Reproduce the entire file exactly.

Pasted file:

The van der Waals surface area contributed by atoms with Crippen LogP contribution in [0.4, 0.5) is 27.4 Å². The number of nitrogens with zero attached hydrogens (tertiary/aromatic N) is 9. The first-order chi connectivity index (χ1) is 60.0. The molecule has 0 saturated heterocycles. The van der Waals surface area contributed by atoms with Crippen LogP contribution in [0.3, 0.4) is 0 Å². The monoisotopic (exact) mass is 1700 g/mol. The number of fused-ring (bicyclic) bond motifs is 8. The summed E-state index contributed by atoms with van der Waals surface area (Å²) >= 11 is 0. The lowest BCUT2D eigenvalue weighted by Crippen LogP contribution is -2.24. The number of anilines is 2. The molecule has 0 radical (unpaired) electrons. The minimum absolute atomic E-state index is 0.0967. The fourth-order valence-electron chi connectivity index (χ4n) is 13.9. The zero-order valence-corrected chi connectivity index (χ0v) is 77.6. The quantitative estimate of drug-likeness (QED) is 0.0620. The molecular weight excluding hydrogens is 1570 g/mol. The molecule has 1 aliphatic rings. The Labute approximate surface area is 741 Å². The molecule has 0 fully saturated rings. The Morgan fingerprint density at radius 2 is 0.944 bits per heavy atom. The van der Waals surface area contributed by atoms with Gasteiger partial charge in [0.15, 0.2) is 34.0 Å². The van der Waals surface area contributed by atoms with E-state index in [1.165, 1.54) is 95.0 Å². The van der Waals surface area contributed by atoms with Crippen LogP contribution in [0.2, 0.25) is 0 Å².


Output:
The van der Waals surface area contributed by atoms with Crippen LogP contribution in [0.4, 0.5) is 27.4 Å². The number of nitrogens with zero attached hydrogens (tertiary/aromatic N) is 9. The first-order chi connectivity index (χ1) is 60.0. The molecule has 0 saturated heterocycles. The van der Waals surface area contributed by atoms with Crippen LogP contribution in [0.3, 0.4) is 0 Å². The monoisotopic (exact) mass is 1700 g/mol. The number of fused-ring (bicyclic) bond motifs is 8. The summed E-state index contributed by atoms with van der Waals surface area (Å²) >= 11 is 0. The lowest BCUT2D eigenvalue weighted by Crippen LogP contribution is -2.24. The number of anilines is 2. The molecule has 0 radical (unpaired) electrons. The minimum absolute atomic E-state index is 0.0967. The fourth-order valence-electron chi connectivity index (χ4n) is 13.9. The zero-order valence-corrected chi connectivity index (χ0v) is 77.6. The quantitative estimate of drug-likeness (QED) is 0.0620. The molecular weight excluding hydrogens is 1570 g/mol. The molecule has 1 aliphatic rings. The Labute approximate surface area is 741 Å². The molecule has 0 fully saturated rings. The Morgan fingerprint density at radius 2 is 0.944 bits per heavy atom. The van der Waals surface area contributed by atoms with Gasteiger partial charge in [0.15, 0.2) is 34.0 Å². The van der Waals surface area contributed by atoms with E-state index in [1.165, 1.54) is 95.0 Å². The van der Waals surface area contributed by atoms with Crippen LogP contribution in [0.2, 0.25) is 0 Å².